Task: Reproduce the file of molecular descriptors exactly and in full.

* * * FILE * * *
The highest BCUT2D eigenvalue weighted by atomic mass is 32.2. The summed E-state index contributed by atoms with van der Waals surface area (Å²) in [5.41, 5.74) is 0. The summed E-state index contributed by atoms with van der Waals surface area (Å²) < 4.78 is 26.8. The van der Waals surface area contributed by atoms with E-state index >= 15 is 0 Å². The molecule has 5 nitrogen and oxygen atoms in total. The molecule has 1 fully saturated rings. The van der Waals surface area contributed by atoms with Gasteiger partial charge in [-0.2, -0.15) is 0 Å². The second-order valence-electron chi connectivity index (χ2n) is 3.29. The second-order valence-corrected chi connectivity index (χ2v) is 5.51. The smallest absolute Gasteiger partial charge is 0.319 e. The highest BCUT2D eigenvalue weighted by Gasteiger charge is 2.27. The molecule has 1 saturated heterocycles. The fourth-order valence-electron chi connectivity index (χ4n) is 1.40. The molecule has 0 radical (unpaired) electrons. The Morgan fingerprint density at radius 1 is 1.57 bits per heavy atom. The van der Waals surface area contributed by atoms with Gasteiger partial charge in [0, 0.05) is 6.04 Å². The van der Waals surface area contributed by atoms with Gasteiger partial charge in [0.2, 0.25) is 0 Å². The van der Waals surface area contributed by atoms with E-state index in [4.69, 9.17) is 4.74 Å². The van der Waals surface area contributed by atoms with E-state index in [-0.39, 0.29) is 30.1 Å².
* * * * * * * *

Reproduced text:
The highest BCUT2D eigenvalue weighted by atomic mass is 32.2. The summed E-state index contributed by atoms with van der Waals surface area (Å²) in [5.41, 5.74) is 0. The summed E-state index contributed by atoms with van der Waals surface area (Å²) < 4.78 is 26.8. The van der Waals surface area contributed by atoms with E-state index >= 15 is 0 Å². The molecule has 5 nitrogen and oxygen atoms in total. The molecule has 1 fully saturated rings. The van der Waals surface area contributed by atoms with Gasteiger partial charge in [-0.2, -0.15) is 0 Å². The second-order valence-electron chi connectivity index (χ2n) is 3.29. The second-order valence-corrected chi connectivity index (χ2v) is 5.51. The smallest absolute Gasteiger partial charge is 0.319 e. The highest BCUT2D eigenvalue weighted by Gasteiger charge is 2.27. The molecule has 1 saturated heterocycles. The fourth-order valence-electron chi connectivity index (χ4n) is 1.40. The molecule has 0 radical (unpaired) electrons. The Morgan fingerprint density at radius 1 is 1.57 bits per heavy atom. The van der Waals surface area contributed by atoms with Gasteiger partial charge in [0, 0.05) is 6.04 Å². The van der Waals surface area contributed by atoms with Gasteiger partial charge in [0.2, 0.25) is 0 Å². The van der Waals surface area contributed by atoms with E-state index in [4.69, 9.17) is 4.74 Å². The van der Waals surface area contributed by atoms with E-state index in [-0.39, 0.29) is 30.1 Å².